They're having a mild winter in northern Sweden, 300 kilometres inside the Arctic Circle, this year.
Night-time temperatures are only -13C, way above the seasonal average of around -25C. During the day it can reach a balmy freezing point.
This is not good news for the car manufacturers who go there to conduct cold-weather testing, pushing mechanical and electrical components to extremes to find any weaknesses.
Volvo was the first car company to evaluate its cars in extreme cold, back in the 1960s. These days, it is part of the development regime of every manufacturer, and the tests have become ever more sophisticated as the number of electrical features on cars has grown.
At the end of January, we joined a Volvo team in the far north of Sweden, just a few hundred metres from the Norwegian border, to find out what goes on.
Life in the freezer...
Those initial cold-weather tests nearly 50 years ago were on a small scale, mainly to assess the cars' ability to start and stop in extreme temperatures.
Today it has turned into a regimented programme. Tests are conducted between late November and early April, and the drivers are locals as well as Volvo engineers. The cars will cover the equivalent of five times around the world.
'We are acting as the customer. Everything should function as the customer expects, even in these temperatures,' says Stefan Andersson, Volvo's field testing manager.
Andersson's team is not just looking to see whether engines will start in ultra-low temperatures, or to check that four-wheel-drive and electronic safety systems operate correctly.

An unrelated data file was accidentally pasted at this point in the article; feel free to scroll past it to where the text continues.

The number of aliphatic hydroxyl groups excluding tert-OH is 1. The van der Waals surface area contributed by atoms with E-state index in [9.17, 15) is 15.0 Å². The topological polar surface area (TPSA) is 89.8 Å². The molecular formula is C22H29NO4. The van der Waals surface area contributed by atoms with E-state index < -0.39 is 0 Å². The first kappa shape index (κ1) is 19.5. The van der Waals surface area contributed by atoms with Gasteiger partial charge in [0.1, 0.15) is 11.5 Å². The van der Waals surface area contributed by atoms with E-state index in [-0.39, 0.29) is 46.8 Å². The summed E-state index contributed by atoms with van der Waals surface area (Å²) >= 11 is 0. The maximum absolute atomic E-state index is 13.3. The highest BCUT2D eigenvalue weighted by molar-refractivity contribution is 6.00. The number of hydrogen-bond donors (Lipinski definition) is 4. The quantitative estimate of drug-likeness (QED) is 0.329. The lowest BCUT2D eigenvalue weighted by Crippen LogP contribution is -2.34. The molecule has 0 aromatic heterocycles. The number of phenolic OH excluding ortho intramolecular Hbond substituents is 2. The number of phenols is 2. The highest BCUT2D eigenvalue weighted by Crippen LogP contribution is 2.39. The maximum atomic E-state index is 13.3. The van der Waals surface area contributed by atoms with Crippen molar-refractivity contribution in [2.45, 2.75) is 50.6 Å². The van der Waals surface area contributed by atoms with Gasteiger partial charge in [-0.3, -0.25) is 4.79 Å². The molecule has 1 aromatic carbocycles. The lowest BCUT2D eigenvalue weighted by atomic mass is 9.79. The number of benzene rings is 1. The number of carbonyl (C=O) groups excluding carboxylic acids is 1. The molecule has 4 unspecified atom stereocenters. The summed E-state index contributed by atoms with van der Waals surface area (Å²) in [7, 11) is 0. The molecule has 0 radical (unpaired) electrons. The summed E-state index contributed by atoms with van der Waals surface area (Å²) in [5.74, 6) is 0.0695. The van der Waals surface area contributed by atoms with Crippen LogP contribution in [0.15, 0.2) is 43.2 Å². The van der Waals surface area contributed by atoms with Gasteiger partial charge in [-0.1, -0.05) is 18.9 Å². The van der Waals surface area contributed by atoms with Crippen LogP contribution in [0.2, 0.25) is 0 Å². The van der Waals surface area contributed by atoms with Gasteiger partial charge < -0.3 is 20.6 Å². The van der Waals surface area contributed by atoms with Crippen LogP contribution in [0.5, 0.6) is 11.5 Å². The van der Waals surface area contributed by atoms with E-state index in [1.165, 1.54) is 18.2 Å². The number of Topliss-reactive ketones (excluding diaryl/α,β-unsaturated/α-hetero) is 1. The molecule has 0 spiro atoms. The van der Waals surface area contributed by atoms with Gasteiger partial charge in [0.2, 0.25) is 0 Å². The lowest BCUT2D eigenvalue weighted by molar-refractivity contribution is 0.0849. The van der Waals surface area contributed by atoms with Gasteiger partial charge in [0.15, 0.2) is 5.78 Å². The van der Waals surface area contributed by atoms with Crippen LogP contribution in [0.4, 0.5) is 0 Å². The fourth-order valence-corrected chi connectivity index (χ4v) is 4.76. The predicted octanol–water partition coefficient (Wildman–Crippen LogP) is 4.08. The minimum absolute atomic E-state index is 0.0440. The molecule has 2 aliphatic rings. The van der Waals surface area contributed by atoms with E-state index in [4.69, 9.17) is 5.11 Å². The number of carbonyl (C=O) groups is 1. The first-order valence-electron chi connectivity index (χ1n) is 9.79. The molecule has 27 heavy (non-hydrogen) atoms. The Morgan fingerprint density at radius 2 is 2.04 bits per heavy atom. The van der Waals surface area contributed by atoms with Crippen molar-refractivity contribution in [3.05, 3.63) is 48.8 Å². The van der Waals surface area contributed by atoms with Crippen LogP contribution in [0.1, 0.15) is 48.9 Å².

Windscreens should clear in a fixed time and climate control systems must maintain a specified temperature difference between passengers' heads and feet.
There should be no loss of visibility, and the steering and brakes must deliver sufficient feel. Even electric seat mechanisms must function as normal.
'It is much, much more complex than it used to be because of the arrival of multiplex wiring systems and the number of electronic items on modern cars,' says Andersson. 'If we had a problem in the past, we could fix it with what we had in our toolboxes. These days we need to be software engineers.'
and life in 'The Fridge'
And when it's not cold enough to go through the planned routine? That's when the cars go in The Fridge, a container that can cool them overnight to -30C.
The next morning the doors are forced open, the engine is cold-started from scratch and the cars have to be ready for the day's tests.
Mind you, that's not always necessary. The record low in this part of Sweden is -52C. 'We might have a bit of trouble getting them to start in those conditions,' says Andersson with a wry smile.